In this haunting, beautiful third collection from Jill Bialosky, the poet examines the intrusion of eros, art, and the imagination on ordinary life.
In addition to the title story, Intruder, there are two bonus stories,Engine Trouble and Hands of Fate.In Intruder, Karen Parker's husband is away on a business trip and she is home alone in a sparsely populated subdivision. They have only recently moved into the house and have not yet installed a security alarm. Also, she feels even…
The lover who whispers “Is it still snowing? . . . Will you stay with me?” in the first poem reappears throughout the book in different guises—sometimes seemingly real, at other times as muse, doppelgänger, or dream. In “The Seduction,” as the lovers stand to watch a house fire— “gorgeous, dazzling, / the orange and reds of such ruin”—the poem, like the book itself, becomes a study in the nature of reality, selfhood, and the different levels of consciousness we inhabit. Evoking Penelope and Odysseus and Orpheus and Eurydice, Bialosky asks us to consider the instability of the self and the myriad forms it can take through art, in poems that are sexy, dark, and at once cool and emotional. The creation of the observing mind is paramount here; whether the lover goes or stays, the poems remain.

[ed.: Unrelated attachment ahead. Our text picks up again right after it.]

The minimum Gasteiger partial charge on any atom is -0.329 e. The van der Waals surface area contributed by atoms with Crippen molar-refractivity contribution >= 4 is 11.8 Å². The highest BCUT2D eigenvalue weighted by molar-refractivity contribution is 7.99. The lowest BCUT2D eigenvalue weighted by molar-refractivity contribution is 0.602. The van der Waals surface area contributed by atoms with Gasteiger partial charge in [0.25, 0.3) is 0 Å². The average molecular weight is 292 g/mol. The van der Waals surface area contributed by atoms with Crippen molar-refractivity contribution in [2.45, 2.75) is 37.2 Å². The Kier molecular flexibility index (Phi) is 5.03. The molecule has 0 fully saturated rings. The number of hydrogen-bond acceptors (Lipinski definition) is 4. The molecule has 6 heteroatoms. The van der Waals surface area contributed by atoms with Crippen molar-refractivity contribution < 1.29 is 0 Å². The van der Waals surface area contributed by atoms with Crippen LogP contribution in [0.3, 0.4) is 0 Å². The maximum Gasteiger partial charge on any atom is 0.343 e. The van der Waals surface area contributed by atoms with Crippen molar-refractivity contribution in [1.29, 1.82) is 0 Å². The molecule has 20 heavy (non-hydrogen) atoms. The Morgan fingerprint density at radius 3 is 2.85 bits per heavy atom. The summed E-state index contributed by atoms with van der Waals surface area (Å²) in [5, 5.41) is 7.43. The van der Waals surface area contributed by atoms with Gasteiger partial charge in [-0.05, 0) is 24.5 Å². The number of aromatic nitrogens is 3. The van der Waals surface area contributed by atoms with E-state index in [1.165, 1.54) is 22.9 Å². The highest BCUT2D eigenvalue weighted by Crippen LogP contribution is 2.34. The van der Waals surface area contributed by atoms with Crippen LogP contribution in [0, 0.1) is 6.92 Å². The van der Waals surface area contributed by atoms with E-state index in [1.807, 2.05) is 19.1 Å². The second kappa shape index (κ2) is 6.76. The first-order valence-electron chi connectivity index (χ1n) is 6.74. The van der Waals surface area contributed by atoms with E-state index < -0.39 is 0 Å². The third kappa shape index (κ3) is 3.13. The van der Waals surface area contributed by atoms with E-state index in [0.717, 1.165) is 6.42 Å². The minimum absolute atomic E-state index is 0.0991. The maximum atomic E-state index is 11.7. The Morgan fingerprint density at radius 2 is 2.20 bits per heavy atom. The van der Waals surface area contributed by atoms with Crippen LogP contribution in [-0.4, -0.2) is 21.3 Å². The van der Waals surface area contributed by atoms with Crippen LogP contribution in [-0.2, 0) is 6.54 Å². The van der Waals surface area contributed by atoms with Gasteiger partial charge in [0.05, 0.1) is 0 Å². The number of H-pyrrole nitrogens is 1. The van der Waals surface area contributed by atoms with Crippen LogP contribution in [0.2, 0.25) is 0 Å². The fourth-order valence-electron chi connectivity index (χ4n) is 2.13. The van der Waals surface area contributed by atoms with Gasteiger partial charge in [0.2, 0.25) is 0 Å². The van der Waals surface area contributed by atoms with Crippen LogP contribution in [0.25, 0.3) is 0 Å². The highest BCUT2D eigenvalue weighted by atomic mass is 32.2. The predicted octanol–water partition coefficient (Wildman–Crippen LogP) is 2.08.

—her most mesmerizing gathering of poems yet—Bialosky has captured not only the fleeting truths and pleasures of passion but also its mysterious dangers.
Don’t be afraid. Come closer. It’s bath time. The boy’s in the tub, Father’s shaving, Mother is dressed in her evening wear: black silk slip, high heels, leaning on the tub’s edge.......
Look into Mother’s eyes. What truth do they belie? from
“Saturday Night”From the Hardcover edition.